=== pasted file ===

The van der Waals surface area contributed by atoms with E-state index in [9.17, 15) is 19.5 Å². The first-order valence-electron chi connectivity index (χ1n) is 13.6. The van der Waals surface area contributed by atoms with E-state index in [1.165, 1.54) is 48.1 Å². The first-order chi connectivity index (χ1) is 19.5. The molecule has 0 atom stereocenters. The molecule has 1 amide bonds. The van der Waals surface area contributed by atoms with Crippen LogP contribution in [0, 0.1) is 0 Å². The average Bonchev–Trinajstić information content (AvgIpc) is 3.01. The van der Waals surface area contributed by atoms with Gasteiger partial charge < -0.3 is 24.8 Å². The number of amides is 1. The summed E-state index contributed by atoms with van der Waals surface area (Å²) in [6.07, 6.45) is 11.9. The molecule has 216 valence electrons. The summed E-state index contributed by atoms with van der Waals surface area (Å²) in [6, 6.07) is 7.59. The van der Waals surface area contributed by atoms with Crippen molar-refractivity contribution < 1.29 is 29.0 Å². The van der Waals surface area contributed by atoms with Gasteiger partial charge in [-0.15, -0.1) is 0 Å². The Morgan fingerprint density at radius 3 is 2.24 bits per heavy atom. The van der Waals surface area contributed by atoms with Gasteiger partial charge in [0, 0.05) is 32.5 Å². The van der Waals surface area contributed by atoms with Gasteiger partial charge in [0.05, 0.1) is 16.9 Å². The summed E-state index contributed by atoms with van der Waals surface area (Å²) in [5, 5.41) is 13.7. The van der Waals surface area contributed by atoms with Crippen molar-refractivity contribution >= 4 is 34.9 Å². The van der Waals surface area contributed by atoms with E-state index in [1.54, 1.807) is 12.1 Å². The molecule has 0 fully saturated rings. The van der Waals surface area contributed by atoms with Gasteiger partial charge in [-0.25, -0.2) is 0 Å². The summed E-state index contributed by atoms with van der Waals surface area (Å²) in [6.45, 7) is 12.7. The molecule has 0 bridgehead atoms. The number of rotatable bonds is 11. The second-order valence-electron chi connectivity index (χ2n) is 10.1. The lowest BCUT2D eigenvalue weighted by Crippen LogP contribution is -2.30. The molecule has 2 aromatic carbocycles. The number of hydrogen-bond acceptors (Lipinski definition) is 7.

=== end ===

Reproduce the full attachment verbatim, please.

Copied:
The van der Waals surface area contributed by atoms with E-state index in [9.17, 15) is 19.5 Å². The first-order valence-electron chi connectivity index (χ1n) is 13.6. The van der Waals surface area contributed by atoms with E-state index in [1.165, 1.54) is 48.1 Å². The first-order chi connectivity index (χ1) is 19.5. The molecule has 0 atom stereocenters. The molecule has 1 amide bonds. The van der Waals surface area contributed by atoms with Crippen LogP contribution in [0, 0.1) is 0 Å². The average Bonchev–Trinajstić information content (AvgIpc) is 3.01. The van der Waals surface area contributed by atoms with Gasteiger partial charge < -0.3 is 24.8 Å². The number of amides is 1. The summed E-state index contributed by atoms with van der Waals surface area (Å²) in [6.07, 6.45) is 11.9. The molecule has 216 valence electrons. The summed E-state index contributed by atoms with van der Waals surface area (Å²) in [6, 6.07) is 7.59. The van der Waals surface area contributed by atoms with Crippen molar-refractivity contribution < 1.29 is 29.0 Å². The van der Waals surface area contributed by atoms with Gasteiger partial charge in [-0.15, -0.1) is 0 Å². The Morgan fingerprint density at radius 3 is 2.24 bits per heavy atom. The van der Waals surface area contributed by atoms with Gasteiger partial charge in [0, 0.05) is 32.5 Å². The van der Waals surface area contributed by atoms with Gasteiger partial charge in [0.05, 0.1) is 16.9 Å². The summed E-state index contributed by atoms with van der Waals surface area (Å²) in [5, 5.41) is 13.7. The van der Waals surface area contributed by atoms with Crippen molar-refractivity contribution >= 4 is 34.9 Å². The van der Waals surface area contributed by atoms with E-state index in [1.54, 1.807) is 12.1 Å². The molecule has 0 fully saturated rings. The van der Waals surface area contributed by atoms with Gasteiger partial charge in [-0.25, -0.2) is 0 Å². The summed E-state index contributed by atoms with van der Waals surface area (Å²) in [6.45, 7) is 12.7. The molecule has 0 bridgehead atoms. The number of rotatable bonds is 11. The second-order valence-electron chi connectivity index (χ2n) is 10.1. The lowest BCUT2D eigenvalue weighted by Crippen LogP contribution is -2.30. The molecule has 2 aromatic carbocycles. The number of hydrogen-bond acceptors (Lipinski definition) is 7.